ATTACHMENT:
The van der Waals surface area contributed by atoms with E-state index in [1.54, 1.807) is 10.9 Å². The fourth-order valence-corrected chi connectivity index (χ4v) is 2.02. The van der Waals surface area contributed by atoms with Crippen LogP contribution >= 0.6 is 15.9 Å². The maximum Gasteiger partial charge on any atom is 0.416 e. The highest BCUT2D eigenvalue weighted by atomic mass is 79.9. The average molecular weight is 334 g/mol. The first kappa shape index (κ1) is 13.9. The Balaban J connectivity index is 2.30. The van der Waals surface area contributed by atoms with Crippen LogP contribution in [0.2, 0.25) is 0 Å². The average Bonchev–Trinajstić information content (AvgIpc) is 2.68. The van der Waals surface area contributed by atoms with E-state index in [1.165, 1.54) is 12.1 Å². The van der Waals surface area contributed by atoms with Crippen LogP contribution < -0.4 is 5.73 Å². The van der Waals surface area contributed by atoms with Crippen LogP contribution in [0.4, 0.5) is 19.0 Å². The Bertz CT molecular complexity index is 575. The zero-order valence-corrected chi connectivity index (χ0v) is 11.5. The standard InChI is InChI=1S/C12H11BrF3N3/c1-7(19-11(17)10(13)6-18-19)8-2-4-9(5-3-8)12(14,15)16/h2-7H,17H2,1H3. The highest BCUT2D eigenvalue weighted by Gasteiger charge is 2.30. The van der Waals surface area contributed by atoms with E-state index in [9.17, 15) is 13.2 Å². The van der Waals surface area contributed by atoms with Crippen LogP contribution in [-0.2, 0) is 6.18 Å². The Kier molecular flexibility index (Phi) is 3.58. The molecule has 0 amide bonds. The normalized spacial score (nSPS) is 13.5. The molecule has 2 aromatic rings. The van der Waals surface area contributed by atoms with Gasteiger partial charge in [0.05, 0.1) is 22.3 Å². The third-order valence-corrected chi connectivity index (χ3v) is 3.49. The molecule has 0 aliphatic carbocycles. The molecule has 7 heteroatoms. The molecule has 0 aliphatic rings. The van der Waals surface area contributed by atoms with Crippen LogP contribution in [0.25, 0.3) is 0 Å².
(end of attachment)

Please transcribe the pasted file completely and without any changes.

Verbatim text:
The van der Waals surface area contributed by atoms with E-state index in [1.54, 1.807) is 10.9 Å². The fourth-order valence-corrected chi connectivity index (χ4v) is 2.02. The van der Waals surface area contributed by atoms with Crippen LogP contribution >= 0.6 is 15.9 Å². The maximum Gasteiger partial charge on any atom is 0.416 e. The highest BCUT2D eigenvalue weighted by atomic mass is 79.9. The average molecular weight is 334 g/mol. The first kappa shape index (κ1) is 13.9. The Balaban J connectivity index is 2.30. The van der Waals surface area contributed by atoms with Crippen LogP contribution in [0.2, 0.25) is 0 Å². The average Bonchev–Trinajstić information content (AvgIpc) is 2.68. The van der Waals surface area contributed by atoms with E-state index in [1.165, 1.54) is 12.1 Å². The van der Waals surface area contributed by atoms with Crippen LogP contribution < -0.4 is 5.73 Å². The van der Waals surface area contributed by atoms with Crippen LogP contribution in [0.4, 0.5) is 19.0 Å². The Bertz CT molecular complexity index is 575. The zero-order valence-corrected chi connectivity index (χ0v) is 11.5. The standard InChI is InChI=1S/C12H11BrF3N3/c1-7(19-11(17)10(13)6-18-19)8-2-4-9(5-3-8)12(14,15)16/h2-7H,17H2,1H3. The highest BCUT2D eigenvalue weighted by Gasteiger charge is 2.30. The van der Waals surface area contributed by atoms with E-state index in [9.17, 15) is 13.2 Å². The van der Waals surface area contributed by atoms with Crippen LogP contribution in [-0.2, 0) is 6.18 Å². The Kier molecular flexibility index (Phi) is 3.58. The molecule has 0 amide bonds. The normalized spacial score (nSPS) is 13.5. The molecule has 2 aromatic rings. The van der Waals surface area contributed by atoms with Gasteiger partial charge in [0.05, 0.1) is 22.3 Å². The third-order valence-corrected chi connectivity index (χ3v) is 3.49. The molecule has 0 aliphatic carbocycles. The molecule has 7 heteroatoms. The molecule has 0 aliphatic rings. The van der Waals surface area contributed by atoms with Crippen LogP contribution in [0.25, 0.3) is 0 Å².